The track “Don’t Rain on My Parade” is a bit of a paradox for me. It sounds rather 80s synth pop but there is something about it that makes me like it. Then we come to one of the hardest rock songs on the album, “Goin’ Off the Deep End.” This is the track that has me headbanging away to it, even with the keyboard fills. John’s guitar hooks and subsequent solo make this song the rocker that it is. Continuing the one-two-three punch comes the power ballad, “If This is Love.” I never had any doubt that Lee couldn’t deliver a great ballad and this is one if I had had the fortune to have seen her live, the cigarette lighter would have be held high in the air. The final blow is struck with what I think is the hardest song on the album, “Eye for an Eye.” If it wasn’t for the keyboards on the chorus, it would have taken me back to the great album which is “Metal Queen.” Some good guitar riffs on this one as well as the harmony vocals on the choruses.

“Heartbeat of the World” is a great rocking song as well and John plays his best solos on this track, maybe I was a bit premature in picking my favourite track as this one is just as good as “Eye for an Eye.” On the other hand, “Dream With Me” could only be the closer and it’s an all right one. It would feel out of place anywhere else on the album.

Track Listing:

  1. Powerline
  2. Hands Are Tied
  3. Only Human
  4. Empty Heart
  5. Number One
  6. Don’t Rain on My Parade
  7. Goin’ Off the Deep End
  8. If This is Love
  9. Eye for An Eye
  10. Heartbeat of the World
  11. Dream With Me
Lee Aaron

Lee Aaron- vocals

John Albani- guitar, backing vocals

Jim Geicer- keyboards, backing vocals

Chris Brockaway- bass, backing vocals

Randy Cooke- drums, percussion

David Roberts- backing vocals, (tracks 3 and 5)

I ask myself, have I been too hard on Lee for this album? After all, her vocals are as good as ever. My theory is that her record label was so focused on commercial success that they softened her sound a little too much. This album is pretty good but it didn’t make me want to stop listening to “Metal Queen” back then and it doesn’t now.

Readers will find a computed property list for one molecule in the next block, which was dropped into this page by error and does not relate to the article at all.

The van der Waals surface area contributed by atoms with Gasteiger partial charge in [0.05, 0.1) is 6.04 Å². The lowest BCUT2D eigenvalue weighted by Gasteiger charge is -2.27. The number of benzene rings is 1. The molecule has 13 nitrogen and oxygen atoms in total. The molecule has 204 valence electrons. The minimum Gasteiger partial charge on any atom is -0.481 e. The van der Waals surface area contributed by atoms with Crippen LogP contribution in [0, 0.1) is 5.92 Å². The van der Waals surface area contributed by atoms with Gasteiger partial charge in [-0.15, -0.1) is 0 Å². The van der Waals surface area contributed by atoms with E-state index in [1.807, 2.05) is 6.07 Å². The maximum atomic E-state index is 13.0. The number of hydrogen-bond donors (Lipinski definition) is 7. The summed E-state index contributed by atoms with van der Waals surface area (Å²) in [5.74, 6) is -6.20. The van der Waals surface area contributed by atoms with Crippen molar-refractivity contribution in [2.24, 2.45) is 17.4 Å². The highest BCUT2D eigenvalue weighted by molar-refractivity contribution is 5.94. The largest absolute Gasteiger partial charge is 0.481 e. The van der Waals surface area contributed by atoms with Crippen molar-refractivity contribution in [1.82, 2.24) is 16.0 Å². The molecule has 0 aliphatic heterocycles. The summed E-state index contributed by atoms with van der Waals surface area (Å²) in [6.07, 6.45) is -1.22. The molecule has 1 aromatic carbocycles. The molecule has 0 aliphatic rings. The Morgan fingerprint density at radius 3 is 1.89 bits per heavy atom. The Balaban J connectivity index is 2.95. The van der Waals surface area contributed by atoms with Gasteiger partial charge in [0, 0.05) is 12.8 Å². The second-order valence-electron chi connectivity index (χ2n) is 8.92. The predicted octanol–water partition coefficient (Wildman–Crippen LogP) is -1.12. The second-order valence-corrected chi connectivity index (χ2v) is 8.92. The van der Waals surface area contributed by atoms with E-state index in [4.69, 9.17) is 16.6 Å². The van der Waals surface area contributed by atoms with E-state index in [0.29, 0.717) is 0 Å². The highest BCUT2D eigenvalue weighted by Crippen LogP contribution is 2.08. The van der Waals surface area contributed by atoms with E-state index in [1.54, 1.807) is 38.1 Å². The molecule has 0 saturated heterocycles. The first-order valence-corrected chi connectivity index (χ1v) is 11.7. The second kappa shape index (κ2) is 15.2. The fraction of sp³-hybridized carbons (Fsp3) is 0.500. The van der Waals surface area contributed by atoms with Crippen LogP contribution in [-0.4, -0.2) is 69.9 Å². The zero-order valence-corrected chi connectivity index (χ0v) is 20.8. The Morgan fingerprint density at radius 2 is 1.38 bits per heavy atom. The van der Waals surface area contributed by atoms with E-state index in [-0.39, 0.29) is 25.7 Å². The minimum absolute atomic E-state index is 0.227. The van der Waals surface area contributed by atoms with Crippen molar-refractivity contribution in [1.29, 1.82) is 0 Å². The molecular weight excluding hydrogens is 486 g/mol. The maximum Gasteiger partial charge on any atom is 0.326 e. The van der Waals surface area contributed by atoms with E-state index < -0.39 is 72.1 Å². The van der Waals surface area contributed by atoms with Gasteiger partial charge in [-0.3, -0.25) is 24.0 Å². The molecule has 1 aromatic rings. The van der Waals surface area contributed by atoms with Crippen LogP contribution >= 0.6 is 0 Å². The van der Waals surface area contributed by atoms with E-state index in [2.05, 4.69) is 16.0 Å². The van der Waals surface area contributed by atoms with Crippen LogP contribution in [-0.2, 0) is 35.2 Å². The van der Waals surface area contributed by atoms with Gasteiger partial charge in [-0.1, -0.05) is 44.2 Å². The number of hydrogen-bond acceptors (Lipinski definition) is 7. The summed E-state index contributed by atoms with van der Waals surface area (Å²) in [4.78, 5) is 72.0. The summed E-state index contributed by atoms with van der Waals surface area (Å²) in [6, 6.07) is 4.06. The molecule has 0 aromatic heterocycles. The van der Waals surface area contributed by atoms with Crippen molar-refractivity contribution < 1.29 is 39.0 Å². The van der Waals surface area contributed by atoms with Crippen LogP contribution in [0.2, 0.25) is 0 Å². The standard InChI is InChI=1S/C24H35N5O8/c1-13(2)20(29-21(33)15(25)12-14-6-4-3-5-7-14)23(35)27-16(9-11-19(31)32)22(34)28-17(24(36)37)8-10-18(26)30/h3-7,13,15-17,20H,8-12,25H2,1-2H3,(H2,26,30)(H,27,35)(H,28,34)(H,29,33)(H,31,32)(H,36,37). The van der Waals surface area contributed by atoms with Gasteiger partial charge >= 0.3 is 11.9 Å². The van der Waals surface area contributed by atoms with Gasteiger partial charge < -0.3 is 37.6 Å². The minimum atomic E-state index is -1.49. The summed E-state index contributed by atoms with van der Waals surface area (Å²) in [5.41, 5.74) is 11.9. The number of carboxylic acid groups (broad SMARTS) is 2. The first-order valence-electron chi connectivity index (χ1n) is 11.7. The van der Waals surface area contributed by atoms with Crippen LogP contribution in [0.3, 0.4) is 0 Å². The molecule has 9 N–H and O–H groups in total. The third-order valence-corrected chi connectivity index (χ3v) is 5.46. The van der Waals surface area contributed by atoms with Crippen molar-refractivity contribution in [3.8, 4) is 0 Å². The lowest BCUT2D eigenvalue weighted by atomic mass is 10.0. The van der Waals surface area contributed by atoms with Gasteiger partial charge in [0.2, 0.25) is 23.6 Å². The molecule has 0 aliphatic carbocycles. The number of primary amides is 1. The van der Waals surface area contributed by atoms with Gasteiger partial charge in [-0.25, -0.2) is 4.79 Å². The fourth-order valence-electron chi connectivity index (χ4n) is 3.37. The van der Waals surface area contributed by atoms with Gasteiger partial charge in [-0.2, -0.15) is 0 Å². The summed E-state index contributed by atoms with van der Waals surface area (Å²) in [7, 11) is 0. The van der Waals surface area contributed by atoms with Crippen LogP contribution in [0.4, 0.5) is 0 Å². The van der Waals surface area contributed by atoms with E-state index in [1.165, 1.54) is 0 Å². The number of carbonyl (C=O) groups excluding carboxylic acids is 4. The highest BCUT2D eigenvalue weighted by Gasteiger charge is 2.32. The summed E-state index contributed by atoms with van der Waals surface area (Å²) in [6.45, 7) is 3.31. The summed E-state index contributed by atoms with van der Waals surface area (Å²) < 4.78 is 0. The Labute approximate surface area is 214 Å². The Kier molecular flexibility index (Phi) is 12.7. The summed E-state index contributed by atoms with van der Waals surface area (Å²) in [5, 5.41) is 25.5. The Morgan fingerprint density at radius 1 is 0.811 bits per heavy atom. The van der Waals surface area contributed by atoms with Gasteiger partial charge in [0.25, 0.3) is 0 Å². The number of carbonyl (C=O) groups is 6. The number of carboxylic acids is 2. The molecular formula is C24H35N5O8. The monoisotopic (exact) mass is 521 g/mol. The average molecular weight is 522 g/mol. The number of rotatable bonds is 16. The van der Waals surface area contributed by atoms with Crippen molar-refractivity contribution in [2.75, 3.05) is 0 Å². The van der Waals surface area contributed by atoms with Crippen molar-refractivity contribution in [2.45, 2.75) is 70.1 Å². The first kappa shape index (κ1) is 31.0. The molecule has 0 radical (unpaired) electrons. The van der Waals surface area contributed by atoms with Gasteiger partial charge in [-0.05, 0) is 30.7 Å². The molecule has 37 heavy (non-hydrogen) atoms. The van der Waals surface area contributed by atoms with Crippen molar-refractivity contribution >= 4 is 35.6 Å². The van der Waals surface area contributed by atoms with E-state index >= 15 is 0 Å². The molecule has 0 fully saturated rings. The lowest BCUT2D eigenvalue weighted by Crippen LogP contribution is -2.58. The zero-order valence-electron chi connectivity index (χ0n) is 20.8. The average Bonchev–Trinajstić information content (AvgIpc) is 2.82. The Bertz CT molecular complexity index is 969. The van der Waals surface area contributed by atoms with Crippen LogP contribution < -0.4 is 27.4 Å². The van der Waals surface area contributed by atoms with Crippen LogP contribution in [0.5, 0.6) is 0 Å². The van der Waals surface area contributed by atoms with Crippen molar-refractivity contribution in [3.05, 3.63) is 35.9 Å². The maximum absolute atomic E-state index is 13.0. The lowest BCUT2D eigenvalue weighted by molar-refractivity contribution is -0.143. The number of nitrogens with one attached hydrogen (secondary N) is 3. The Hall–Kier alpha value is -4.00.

Next post: Merry Christmas

To buy Rock and Roll Children, email me at: tobychainsaw@hotmail.com

Great Metal Albums of 1987: Sacrifice- Forward to Termination

Posted in 1980s, Heavy Metal, Heavy Metal and the 1980s, Music, Rock, Uncategorized with tags , , , , , , , , on October 27, 2021 by 80smetalman

I just happened to be in the right place at the right time when I discovered Briar in 1987 but it wasn’t the case for Canadian thrash band Sacrifice in the same year. To my regret, this band and their second album, “Forward to Termination” totally passed me by. It was mostly down to the fact that I was already established in the UK and while there were so many great thrash bands coming out of the US and UK at the time, like in many instances, Canadian bands seemed to get ignored. Listening to this album, I think this is something that needs to be addressed.

Let’s get right to the point, when I listened to the album, I wasn’t thinking that this was some great new strain of unique thrash but what they do on the album is done very well. I hear influences of both of two of my favourite bands, the Stormtroopers of Death and Suicidal Tendencies in the music of Sacrifice. The album begins with riffs associated with ST but goes straight into some hard core frenzied thrash reminiscent of S.O.D., especially the way the opening title track, which is an instrumental, goes right into the next one. In fact, the first three songs are one massive thrash affair where the band show case their talents. We get a solid rhythm section but unfortunately, there is no indication as to which guitarist plays the solos on the songs. Whoever does so on “Reanimation” rips a really cool solo. My only minor concern is the vocals of Rob Urbanati. When he sings straight up thrash, he sounds okay but when he tries to go for the high notes, there are times when he sounds like a cat being strangled. Maybe that was the intention.